Turning away, I entered the foyer, where 30 or so Christians greeted me excitedly. Mostly students, they were encouraged by what had happened onstage that night. Someone had spoken for them, and it had put a bounce in their step. One young man told me that he had been close to abandoning his faith, but that the debate had restored his confidence in the truth of the gospel. Another student said that she saw how she could use some of the same arguments. It is a daunting task, really, debating someone of Hitchens' intellect and experience, but if this cheery gathering of believers thought I had done well, then all of the preparation and expense had been worth it.

The next day, the Fixed Point Foundation staff piled into a Suburban and headed for Yellowstone National Park. Christopher and I followed behind in a rented pick-up truck. Accompanied by Simon & Garfunkel (his choice), we drove through the park at a leisurely pace and enjoyed the grandeur of it all.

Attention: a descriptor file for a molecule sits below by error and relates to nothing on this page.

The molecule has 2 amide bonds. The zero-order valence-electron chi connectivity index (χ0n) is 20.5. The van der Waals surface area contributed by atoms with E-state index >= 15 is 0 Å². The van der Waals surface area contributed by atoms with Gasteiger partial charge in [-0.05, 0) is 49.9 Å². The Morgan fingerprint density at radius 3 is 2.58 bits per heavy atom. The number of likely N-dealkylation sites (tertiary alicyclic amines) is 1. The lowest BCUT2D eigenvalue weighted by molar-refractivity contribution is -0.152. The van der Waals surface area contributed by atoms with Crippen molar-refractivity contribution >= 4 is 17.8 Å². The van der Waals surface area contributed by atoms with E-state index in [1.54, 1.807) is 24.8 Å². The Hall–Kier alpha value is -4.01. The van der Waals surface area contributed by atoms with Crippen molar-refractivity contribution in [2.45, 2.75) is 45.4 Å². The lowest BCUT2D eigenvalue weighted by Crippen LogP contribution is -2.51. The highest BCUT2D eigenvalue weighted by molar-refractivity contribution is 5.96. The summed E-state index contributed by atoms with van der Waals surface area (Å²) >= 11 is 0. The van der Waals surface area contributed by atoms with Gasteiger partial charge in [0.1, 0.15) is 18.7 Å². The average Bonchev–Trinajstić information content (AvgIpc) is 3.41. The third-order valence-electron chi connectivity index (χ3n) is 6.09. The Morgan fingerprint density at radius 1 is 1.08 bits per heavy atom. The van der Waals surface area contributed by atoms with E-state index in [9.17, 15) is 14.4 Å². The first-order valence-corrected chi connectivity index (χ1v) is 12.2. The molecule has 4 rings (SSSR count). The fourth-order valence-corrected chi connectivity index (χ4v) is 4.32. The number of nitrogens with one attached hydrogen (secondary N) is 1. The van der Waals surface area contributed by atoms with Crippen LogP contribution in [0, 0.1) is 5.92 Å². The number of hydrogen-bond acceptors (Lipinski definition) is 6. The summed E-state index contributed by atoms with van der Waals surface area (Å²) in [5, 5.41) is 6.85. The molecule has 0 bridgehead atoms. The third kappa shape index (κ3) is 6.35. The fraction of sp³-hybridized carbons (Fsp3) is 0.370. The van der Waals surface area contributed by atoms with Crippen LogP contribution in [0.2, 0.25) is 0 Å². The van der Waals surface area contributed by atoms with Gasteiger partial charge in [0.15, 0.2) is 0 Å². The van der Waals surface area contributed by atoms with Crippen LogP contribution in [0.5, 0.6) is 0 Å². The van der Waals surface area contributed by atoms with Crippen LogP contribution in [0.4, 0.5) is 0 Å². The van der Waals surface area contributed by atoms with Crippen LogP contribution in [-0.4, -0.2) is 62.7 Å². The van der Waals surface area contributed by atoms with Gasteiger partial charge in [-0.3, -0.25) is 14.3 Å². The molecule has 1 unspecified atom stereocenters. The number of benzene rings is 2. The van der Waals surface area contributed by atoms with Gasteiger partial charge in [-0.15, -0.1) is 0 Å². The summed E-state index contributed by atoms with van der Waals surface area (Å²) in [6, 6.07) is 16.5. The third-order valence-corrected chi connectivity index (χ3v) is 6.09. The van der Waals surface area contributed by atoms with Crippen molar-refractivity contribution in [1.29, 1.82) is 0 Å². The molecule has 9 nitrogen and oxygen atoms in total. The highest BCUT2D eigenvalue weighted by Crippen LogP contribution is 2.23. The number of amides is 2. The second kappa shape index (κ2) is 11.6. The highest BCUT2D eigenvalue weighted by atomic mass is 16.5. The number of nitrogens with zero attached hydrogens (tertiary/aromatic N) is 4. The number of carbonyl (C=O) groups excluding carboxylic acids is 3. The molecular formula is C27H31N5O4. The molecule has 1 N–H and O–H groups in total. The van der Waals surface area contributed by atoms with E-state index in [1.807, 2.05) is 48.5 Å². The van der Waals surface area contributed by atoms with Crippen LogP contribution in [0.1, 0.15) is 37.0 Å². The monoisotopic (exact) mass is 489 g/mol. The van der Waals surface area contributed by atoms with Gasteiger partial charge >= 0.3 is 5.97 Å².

The second chapter of John’s Gospel was on the agenda: The wedding at Cana where Jesus turned water into wine. “That is my favorite miracle,” Hitch quipped.

Lunching at a roadside grill, he regaled our staff with stories. Afterwards, he was in high spirits.

“That’s quite a - how shall I put it? A clan? - team that you’ve got there,” he said, watching the teenage members of our group clamber into the big Chevrolet.

“Yes, it is,” I said, starting the truck. “They enjoyed your stories.”

“I enjoy them.” He reclined his seat and we were off again. “Shall we do all of the national parks?”

“Yes, and maybe the whole Bible, too,” I suggested playfully. He gave a laugh.

“Oh, and Larry, I’ve looked at your book.” He added.

“And?”

“Well, all that you say about our conversation is true, but you have one detail wrong.”

“And what is that?” I feared a total rewrite was coming.

“You have me drinking Johnnie Walker Red Label. That’s the cheap stuff. I only drink Black Label.”

The opinions expressed in this commentary are solely those of Larry Alex Taunton.

- CNN Belief Blog

Filed under: Uncategorized

soundoff (1,648 Responses)
  1. Neutron Grinch

    Anyhow, I cannot debate fools (Liberals/Atheists: same thing).
    Not one liberal has made one intelligent remark about God or why He can't exist.
    all I can say is, every morning, without fail, the Sun rises, why? Why does the sun set at certain times, it seems to me, the precision here is beyond explanation, it is for liberals, because emotions dictate their thinking. They hate, because that's what CNN wants, a foolish indoctrinated chimpanzee. You were descended from apes, that's your birth-right, Uncle Bonzo at your local zoo, he's your ancient ancestor.